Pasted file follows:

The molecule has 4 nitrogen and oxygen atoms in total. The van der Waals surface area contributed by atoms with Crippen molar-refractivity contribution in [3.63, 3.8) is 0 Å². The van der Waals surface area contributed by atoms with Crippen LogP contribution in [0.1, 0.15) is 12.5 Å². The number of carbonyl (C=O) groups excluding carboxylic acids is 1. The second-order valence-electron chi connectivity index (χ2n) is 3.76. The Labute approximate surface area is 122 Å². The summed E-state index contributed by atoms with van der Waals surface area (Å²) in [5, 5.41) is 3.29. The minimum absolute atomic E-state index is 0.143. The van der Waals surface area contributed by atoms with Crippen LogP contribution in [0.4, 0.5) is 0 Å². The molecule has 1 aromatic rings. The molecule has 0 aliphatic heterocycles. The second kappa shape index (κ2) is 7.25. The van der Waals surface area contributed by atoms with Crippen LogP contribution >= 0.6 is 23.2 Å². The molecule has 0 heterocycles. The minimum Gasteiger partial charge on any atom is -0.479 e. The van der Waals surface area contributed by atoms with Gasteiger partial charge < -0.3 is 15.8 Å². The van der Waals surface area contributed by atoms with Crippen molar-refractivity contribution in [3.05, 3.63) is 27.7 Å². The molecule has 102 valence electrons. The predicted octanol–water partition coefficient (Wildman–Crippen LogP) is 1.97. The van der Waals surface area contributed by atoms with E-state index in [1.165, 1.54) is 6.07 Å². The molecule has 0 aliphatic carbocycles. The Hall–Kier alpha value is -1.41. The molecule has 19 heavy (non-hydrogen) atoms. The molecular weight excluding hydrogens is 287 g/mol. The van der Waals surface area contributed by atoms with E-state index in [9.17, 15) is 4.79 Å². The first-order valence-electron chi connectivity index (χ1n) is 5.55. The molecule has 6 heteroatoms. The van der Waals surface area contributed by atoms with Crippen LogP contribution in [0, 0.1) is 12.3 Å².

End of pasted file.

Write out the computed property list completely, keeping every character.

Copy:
The molecule has 4 nitrogen and oxygen atoms in total. The van der Waals surface area contributed by atoms with Crippen molar-refractivity contribution in [3.63, 3.8) is 0 Å². The van der Waals surface area contributed by atoms with Crippen LogP contribution in [0.1, 0.15) is 12.5 Å². The number of carbonyl (C=O) groups excluding carboxylic acids is 1. The second-order valence-electron chi connectivity index (χ2n) is 3.76. The Labute approximate surface area is 122 Å². The summed E-state index contributed by atoms with van der Waals surface area (Å²) in [5, 5.41) is 3.29. The minimum absolute atomic E-state index is 0.143. The van der Waals surface area contributed by atoms with Crippen LogP contribution in [0.4, 0.5) is 0 Å². The molecule has 1 aromatic rings. The molecule has 0 aliphatic heterocycles. The second kappa shape index (κ2) is 7.25. The van der Waals surface area contributed by atoms with Crippen LogP contribution >= 0.6 is 23.2 Å². The molecule has 0 heterocycles. The minimum Gasteiger partial charge on any atom is -0.479 e. The van der Waals surface area contributed by atoms with Gasteiger partial charge < -0.3 is 15.8 Å². The van der Waals surface area contributed by atoms with Crippen molar-refractivity contribution in [3.05, 3.63) is 27.7 Å². The molecule has 102 valence electrons. The predicted octanol–water partition coefficient (Wildman–Crippen LogP) is 1.97. The van der Waals surface area contributed by atoms with E-state index in [1.165, 1.54) is 6.07 Å². The molecule has 0 aliphatic carbocycles. The Hall–Kier alpha value is -1.41. The molecule has 19 heavy (non-hydrogen) atoms. The molecular weight excluding hydrogens is 287 g/mol. The van der Waals surface area contributed by atoms with E-state index in [9.17, 15) is 4.79 Å². The first-order valence-electron chi connectivity index (χ1n) is 5.55. The molecule has 6 heteroatoms. The van der Waals surface area contributed by atoms with Crippen LogP contribution in [0, 0.1) is 12.3 Å².